The protests in Bosnia and Herzegovina (BiH) have not taken any observers of the country by surprise, writes Dr Laura McLeod. But, she argues, amid all the early analyses and demands, it’s vital to make sure a gender perspective is included.
Resentment about ongoing corruption encouraged and perpetuated by many politicians and political parties has steadily grown. Protests erupted in July 2013 over the inability of the state to address basic administrative matters like providing citizens with an ID number. It was, as many have said; only a matter of time before demands for change became widespread.
The protests and riots that have taken place in Sarajevo, Tulza, Zenica and Mostar over the past few days have been described as a “collective nervous breakdown” with government buildings being attacked as citizens demand political reform and the removal of politicians who they identify as being corrupt.
The demands of citizens from various towns and cities around BiH have been translated into English here.
Many of these demands can be linked to long-running debates about the need for constitutional reform in BiH. Some, like Eric Gordy, urge for a complete overhaul of the constitution created at the Dayton Peace Agreement of November 1995. Others, like Florian Bieber suggest that bad governance is the main issue.
However, there is something missing from all these early analyses and demands. An explicit discussion of gender.
It is not too early to start thinking about a gender perspective. The temptation is to say “we must concentrate on other things first” and think about gender – and women – as something to add on later. Let’s resist this temptation.
We must, as Cynthia Enloe argues, take gender seriously. Taking gender seriously means listening to, responding to, and carefully considering the ideas put forward. It means not dismissing ideas as “irrelevant” or “trivial”.
A gender perspective on constitutional reform in BiH already exists. In October 2013, a collaboration of 15 civil society organisations, led by TPO Foundation in Sarajevo, and Helsinki Citizens Assembly and Udružene Žene in Banja Luka launched the Women’s Platform for Constitutional Reform from a Gender Perspective.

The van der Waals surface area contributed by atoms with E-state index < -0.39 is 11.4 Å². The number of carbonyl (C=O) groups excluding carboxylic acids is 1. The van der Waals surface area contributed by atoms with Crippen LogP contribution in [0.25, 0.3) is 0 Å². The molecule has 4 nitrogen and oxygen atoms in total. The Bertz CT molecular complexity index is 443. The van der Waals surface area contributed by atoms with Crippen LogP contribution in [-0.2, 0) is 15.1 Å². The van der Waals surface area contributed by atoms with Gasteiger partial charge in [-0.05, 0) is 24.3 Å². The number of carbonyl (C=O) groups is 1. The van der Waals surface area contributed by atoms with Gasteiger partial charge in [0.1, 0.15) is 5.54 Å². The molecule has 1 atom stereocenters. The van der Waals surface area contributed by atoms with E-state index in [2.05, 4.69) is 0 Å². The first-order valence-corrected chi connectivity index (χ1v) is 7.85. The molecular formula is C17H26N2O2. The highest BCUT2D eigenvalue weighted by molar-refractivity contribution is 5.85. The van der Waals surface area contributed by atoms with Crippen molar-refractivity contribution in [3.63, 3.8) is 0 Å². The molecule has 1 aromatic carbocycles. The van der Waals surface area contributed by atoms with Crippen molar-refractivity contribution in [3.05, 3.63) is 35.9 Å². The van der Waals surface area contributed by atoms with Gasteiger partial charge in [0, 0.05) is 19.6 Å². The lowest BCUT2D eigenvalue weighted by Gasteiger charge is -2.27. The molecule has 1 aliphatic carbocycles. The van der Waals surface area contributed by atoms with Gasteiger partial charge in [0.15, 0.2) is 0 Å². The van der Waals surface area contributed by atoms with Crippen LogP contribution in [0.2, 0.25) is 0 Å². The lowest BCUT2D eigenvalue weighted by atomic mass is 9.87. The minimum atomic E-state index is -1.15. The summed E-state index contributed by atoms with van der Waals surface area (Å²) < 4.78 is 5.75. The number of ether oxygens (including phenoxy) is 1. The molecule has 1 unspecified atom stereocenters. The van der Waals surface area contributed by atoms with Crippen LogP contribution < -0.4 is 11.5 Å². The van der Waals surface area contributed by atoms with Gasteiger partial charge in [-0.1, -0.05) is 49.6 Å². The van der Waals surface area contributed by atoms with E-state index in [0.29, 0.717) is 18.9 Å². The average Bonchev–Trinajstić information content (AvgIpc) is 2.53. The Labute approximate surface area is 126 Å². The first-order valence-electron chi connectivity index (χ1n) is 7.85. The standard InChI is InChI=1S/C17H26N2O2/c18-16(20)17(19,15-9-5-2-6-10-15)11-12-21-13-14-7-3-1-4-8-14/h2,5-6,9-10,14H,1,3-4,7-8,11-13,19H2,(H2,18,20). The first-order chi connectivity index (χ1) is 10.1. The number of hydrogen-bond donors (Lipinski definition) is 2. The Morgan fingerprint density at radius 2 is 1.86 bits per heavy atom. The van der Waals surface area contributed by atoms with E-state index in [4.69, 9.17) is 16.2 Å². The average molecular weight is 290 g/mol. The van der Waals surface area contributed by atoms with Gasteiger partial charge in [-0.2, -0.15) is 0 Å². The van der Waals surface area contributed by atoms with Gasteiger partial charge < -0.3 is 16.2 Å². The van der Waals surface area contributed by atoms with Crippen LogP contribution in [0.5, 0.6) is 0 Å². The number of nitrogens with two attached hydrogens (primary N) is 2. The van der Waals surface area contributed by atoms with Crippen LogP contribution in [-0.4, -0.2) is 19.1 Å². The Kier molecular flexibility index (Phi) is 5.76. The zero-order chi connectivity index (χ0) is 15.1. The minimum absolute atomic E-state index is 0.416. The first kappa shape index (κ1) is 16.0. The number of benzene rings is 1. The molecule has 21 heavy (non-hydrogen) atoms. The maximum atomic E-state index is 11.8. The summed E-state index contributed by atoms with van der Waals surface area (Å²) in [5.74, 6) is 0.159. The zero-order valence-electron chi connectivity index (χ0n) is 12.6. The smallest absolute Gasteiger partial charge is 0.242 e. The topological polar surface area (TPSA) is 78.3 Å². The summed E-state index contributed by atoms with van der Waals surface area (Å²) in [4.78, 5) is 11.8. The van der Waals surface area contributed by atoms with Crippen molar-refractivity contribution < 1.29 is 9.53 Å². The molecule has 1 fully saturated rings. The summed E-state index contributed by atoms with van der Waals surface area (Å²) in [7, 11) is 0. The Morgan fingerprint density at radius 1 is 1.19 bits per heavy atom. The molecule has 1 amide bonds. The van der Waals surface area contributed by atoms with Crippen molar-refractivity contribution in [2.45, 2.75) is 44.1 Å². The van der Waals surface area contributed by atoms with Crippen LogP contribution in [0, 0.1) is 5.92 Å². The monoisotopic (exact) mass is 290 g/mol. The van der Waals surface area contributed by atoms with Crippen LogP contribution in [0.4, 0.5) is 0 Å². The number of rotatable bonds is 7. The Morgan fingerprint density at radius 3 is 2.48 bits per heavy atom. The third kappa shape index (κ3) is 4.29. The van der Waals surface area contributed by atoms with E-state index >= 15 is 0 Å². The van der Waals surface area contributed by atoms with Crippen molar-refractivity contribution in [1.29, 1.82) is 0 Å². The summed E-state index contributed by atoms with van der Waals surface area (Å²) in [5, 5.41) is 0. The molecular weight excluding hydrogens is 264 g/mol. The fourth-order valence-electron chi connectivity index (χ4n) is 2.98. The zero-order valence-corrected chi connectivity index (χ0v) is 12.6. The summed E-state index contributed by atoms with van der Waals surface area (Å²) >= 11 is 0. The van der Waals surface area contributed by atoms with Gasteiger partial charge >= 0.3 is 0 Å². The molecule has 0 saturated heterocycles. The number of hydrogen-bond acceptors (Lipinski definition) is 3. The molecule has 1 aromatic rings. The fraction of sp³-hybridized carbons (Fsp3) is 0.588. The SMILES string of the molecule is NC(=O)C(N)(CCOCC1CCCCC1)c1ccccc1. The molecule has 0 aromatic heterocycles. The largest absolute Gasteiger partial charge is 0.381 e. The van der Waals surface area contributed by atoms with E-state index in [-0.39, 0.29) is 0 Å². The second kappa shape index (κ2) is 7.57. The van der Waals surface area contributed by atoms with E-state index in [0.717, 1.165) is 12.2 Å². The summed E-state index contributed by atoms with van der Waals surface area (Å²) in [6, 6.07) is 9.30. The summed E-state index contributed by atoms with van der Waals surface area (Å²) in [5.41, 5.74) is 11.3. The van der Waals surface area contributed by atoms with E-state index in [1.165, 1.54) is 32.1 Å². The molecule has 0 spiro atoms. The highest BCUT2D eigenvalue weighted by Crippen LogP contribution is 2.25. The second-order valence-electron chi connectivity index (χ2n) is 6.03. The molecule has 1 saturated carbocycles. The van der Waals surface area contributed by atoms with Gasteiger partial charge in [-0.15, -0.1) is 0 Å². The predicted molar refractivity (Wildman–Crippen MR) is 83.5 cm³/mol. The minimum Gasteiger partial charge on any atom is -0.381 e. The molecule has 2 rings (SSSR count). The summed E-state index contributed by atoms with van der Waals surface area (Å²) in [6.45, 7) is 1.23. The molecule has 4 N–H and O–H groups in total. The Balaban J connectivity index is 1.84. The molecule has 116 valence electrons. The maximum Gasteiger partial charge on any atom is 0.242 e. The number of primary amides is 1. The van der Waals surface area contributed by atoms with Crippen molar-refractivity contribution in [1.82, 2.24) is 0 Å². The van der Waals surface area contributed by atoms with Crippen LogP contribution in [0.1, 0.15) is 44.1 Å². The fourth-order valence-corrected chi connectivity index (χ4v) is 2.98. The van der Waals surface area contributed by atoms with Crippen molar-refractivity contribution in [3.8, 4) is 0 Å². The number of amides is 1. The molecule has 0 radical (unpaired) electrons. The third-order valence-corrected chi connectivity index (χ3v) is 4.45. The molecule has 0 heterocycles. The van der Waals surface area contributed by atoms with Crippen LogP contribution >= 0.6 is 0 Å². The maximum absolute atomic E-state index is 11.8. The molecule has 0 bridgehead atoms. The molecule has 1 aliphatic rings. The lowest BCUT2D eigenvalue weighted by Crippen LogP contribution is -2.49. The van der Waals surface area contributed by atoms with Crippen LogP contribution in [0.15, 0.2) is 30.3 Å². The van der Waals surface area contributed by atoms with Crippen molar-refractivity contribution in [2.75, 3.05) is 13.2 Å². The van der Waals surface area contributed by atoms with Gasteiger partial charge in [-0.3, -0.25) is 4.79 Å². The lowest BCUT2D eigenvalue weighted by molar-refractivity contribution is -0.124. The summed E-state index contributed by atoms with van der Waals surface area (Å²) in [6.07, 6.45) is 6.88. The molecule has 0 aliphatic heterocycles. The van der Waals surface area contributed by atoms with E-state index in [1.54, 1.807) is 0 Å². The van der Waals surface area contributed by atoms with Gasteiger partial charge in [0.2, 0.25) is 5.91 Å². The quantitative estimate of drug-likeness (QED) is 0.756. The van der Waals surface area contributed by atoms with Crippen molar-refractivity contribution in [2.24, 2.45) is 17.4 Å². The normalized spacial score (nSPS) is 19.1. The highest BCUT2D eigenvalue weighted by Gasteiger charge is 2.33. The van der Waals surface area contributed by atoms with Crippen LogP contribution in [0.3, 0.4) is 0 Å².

The Women’s Platform includes five demands (see below) which are achieved through thirteen recommendations for constitutional amendments.
PLATFORM OF WOMEN’S PRIORITIES FOR CONSTITUTIONAL REFORM
1. Application of gender-sensitive language in the Constitution of BiH;
2. Introduction of affirmative action principles in the Constitution of BiH to work towards full gender equality;
3. Amendments to the existing catalogue of fundamental rights, to include provisions with respect to common health care services, social and family care;
4. An increase in judicial and legal protection of human rights and liberties;
5. The principle of direct democracy to be applied to the process of constitutional reform.
Extracted from a leaflet given out by Inicijativa Gradanke za Ustavne Promjene on 08.10.13 (author’s own translation).
These five demands are all responses to problems identified by activists. The current constitution only deploys the masculine gender in Bosnian-Serbian-Croatian (BSC) and does not reflect the equal rights that women have: so activists have called for the application of gender-sensitive language in the constitution. Activists do not feel that the current gender equality law (passed in 2003) is being used to its full effect, and so the second demand calls for the use of affirmative action principles within the constitution.